Some of our new electronic designs involve lithium ion batteries where we plan on surrounding each cell of the battery with a wax-like, phase change material (PCM). Due to safety requirements, we need to accomodate a catastrophic failure of the lithium ion cells, where the resulting heat during the cell failure is being absorbed by the PCM. The challenge in modeling the PCM is how to handle the all important phase change, which occurs at a well defined temperature, and the accompanying high latent heat of fusion. My approach has been to use a specific heat that is temperature dependent. Using the Solidworks' Engineering Database, I set the material's specific heat to its published value, except that for a range of 1 degree C, beginning at its melting point, I set the specific heat equal to the latent heat of fusion. Although the latent heat of fusion has the units of energy/mass, dividing that value by 1 degree C gives me the correct units for the material specific heat, energy/(mass*temperature) and I can use the same numerical value from the published latent heat of fusion. Before tackling the real design, I found that with a simple test case I need to have a time step equal to 0.001 sec to properly capture the material's latent heat of fusion. I'm now working on the real design, but have experienced very long run times (hours and hours), because of the very small time step needed.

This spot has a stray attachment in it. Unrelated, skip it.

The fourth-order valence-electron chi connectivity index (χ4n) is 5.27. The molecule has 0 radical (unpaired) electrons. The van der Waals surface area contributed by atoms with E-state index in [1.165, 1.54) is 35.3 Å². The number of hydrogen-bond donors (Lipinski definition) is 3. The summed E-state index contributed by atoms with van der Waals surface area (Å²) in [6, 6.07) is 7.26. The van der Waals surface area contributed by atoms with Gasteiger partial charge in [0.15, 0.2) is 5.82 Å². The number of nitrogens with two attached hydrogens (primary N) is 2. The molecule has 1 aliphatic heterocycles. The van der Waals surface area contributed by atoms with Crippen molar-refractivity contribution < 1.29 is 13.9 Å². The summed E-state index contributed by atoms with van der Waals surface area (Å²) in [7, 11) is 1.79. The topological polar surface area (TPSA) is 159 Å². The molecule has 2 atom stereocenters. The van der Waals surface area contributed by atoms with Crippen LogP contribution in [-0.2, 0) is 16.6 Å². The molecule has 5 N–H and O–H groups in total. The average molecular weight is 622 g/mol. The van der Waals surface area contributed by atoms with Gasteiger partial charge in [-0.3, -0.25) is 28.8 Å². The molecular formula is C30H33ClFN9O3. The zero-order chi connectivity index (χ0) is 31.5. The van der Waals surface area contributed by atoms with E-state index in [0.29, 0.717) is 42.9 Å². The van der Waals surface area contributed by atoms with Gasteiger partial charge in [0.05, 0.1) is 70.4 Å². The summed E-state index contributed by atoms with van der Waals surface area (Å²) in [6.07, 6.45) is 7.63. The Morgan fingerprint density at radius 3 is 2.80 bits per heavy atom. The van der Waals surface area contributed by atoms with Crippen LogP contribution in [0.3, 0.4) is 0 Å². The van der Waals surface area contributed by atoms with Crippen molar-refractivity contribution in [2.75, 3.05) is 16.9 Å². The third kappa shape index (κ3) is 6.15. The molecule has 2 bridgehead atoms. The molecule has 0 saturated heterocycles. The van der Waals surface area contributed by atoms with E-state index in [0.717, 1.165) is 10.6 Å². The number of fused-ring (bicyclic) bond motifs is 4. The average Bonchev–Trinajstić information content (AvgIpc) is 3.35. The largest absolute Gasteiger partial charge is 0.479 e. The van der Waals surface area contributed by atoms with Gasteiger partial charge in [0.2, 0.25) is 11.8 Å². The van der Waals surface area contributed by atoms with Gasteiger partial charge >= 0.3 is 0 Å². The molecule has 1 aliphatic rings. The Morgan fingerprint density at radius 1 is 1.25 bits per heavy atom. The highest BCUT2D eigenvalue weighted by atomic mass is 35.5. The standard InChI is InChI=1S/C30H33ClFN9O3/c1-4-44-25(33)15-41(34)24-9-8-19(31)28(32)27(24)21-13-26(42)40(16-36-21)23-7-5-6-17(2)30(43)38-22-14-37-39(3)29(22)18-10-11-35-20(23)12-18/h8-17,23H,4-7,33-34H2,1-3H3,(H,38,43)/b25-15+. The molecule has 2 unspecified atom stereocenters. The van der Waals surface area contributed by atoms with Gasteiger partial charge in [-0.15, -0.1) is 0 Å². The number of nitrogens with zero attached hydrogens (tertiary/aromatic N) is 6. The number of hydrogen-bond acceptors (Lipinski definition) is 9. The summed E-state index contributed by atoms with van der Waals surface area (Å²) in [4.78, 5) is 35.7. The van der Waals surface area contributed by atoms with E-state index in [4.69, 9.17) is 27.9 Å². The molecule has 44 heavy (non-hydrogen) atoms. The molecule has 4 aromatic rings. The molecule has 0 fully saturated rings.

Any ideas or your own experience in modeling phase change materials? Is using the specific heat as a function of temperature a good idea for mimicing the latent heat of fusion? Any help is greatly appreciated.